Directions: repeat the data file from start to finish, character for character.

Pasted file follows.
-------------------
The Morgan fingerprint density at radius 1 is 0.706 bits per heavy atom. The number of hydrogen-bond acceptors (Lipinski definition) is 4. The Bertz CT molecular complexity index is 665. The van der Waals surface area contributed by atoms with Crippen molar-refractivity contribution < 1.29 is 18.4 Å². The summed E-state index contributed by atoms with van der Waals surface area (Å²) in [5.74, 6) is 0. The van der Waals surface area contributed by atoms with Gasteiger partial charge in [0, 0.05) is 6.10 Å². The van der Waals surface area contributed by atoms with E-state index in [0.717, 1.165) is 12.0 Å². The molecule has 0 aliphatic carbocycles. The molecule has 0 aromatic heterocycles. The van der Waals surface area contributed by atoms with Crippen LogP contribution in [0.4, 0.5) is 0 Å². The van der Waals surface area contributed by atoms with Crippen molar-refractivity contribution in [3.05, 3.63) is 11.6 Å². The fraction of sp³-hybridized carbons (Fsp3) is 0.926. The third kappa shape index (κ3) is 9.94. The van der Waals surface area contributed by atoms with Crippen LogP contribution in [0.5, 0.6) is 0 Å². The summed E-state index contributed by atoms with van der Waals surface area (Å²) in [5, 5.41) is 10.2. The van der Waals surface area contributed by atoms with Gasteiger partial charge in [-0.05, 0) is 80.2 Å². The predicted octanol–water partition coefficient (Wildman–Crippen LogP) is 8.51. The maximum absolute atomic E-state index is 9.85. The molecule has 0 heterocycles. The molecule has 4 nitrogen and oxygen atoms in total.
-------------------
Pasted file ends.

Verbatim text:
The Morgan fingerprint density at radius 1 is 0.706 bits per heavy atom. The number of hydrogen-bond acceptors (Lipinski definition) is 4. The Bertz CT molecular complexity index is 665. The van der Waals surface area contributed by atoms with Crippen molar-refractivity contribution < 1.29 is 18.4 Å². The summed E-state index contributed by atoms with van der Waals surface area (Å²) in [5.74, 6) is 0. The van der Waals surface area contributed by atoms with Gasteiger partial charge in [0, 0.05) is 6.10 Å². The van der Waals surface area contributed by atoms with E-state index in [0.717, 1.165) is 12.0 Å². The molecule has 0 aliphatic carbocycles. The molecule has 0 aromatic heterocycles. The van der Waals surface area contributed by atoms with Crippen LogP contribution in [0.4, 0.5) is 0 Å². The van der Waals surface area contributed by atoms with Crippen molar-refractivity contribution in [3.05, 3.63) is 11.6 Å². The fraction of sp³-hybridized carbons (Fsp3) is 0.926. The third kappa shape index (κ3) is 9.94. The van der Waals surface area contributed by atoms with Crippen LogP contribution in [0.5, 0.6) is 0 Å². The summed E-state index contributed by atoms with van der Waals surface area (Å²) in [5, 5.41) is 10.2. The van der Waals surface area contributed by atoms with Gasteiger partial charge in [-0.05, 0) is 80.2 Å². The predicted octanol–water partition coefficient (Wildman–Crippen LogP) is 8.51. The maximum absolute atomic E-state index is 9.85. The molecule has 0 heterocycles. The molecule has 4 nitrogen and oxygen atoms in total.